To see how that played out over time I decided to follow up with Zillow and asked for monthly tiered rent data for the Portland metro area and was pleased to see the data back within a couple of days. [Kudos to Zillow for their transparency!].
Zillow uses 3 tiers, and provides the median rent for each tier. The one caveat is that their tiered data does NOT include large apartments, about 10% of rentals according to Zillow. I speculate this might impact the top tier rents IF new construction projects are large and IF the rents in those projects skew toward the higher end.
With those caveats I have embedded below and posted HERE (as a PDF file) two graphs and data tables that show:
1. Top and bottom tier Portland rents for every June from 2011-2018 with a cumulative increase shown in the far left.
2. Year to year bottom and top tier % rent increases from June to June since 2011, with the cumulative June 2011-June 2018 % increase shown in the far left.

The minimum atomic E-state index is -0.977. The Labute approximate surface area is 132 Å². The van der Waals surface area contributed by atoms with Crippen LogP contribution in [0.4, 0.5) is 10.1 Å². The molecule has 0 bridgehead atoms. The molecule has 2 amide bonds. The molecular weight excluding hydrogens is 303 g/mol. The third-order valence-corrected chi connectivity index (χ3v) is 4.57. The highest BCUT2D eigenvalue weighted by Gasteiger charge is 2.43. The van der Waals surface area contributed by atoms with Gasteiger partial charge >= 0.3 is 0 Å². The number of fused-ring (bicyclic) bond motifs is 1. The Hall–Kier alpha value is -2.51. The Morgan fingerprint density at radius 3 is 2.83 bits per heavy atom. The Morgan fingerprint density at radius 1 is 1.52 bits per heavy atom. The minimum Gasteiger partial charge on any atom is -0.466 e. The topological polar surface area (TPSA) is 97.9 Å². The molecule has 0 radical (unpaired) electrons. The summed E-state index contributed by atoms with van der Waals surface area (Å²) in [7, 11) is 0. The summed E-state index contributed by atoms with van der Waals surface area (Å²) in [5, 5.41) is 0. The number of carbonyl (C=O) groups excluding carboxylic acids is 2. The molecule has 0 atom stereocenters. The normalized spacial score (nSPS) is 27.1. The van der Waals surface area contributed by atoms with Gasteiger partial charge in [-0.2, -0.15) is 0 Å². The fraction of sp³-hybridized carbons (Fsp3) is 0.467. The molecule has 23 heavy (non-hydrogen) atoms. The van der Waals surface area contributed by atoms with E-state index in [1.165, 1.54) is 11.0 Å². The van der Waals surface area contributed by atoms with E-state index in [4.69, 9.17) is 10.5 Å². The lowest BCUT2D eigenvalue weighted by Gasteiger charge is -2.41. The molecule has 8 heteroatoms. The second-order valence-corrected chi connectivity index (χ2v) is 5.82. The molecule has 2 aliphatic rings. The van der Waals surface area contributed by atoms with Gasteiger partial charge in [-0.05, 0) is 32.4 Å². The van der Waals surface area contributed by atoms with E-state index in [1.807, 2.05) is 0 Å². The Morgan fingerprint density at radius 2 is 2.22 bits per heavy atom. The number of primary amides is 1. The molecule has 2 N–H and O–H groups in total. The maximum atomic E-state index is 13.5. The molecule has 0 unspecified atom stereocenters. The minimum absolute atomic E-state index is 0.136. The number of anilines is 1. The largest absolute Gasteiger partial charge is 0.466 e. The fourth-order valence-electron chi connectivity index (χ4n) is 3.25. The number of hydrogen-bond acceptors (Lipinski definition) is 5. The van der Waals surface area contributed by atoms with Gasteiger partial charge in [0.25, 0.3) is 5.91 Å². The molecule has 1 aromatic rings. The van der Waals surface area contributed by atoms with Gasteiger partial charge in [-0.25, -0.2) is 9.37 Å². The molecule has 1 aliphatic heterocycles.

- From June 2011-June 2018 bottom tier rents increased by $478 and top tier rents increased by $531. That was an increase in bottom tier rents of 42.9% while top tier rents increased by 29.7%.
- In every June to June 12 month period except one (June 2015-June 2014 ) bottom tier rents increased at a faster rate than top tier rents.
- Top tier rents decreased in the last two June to June periods, by 5.7% from June 2018-2017 and by .1% from June 2017-2016. In the same periods bottom tier rents increased by 2.0% and 2.9%.
- Not shown on graph. In June 2011 bottom tier rents were 38% below top tier rents, but in June 2018 that gap had narrowed so that bottom tier rents were now 31% below top tier rents.
- Also not shown: Multiplying rent by 40=Income required for rent to be affordable. For bottom tier Portland rent in June 2011 $44,600 income required. In June 2018 bottom tier income required was $63,720. That's an increase of $19,120.
Originally created and posted on the Oregon Housing Blog.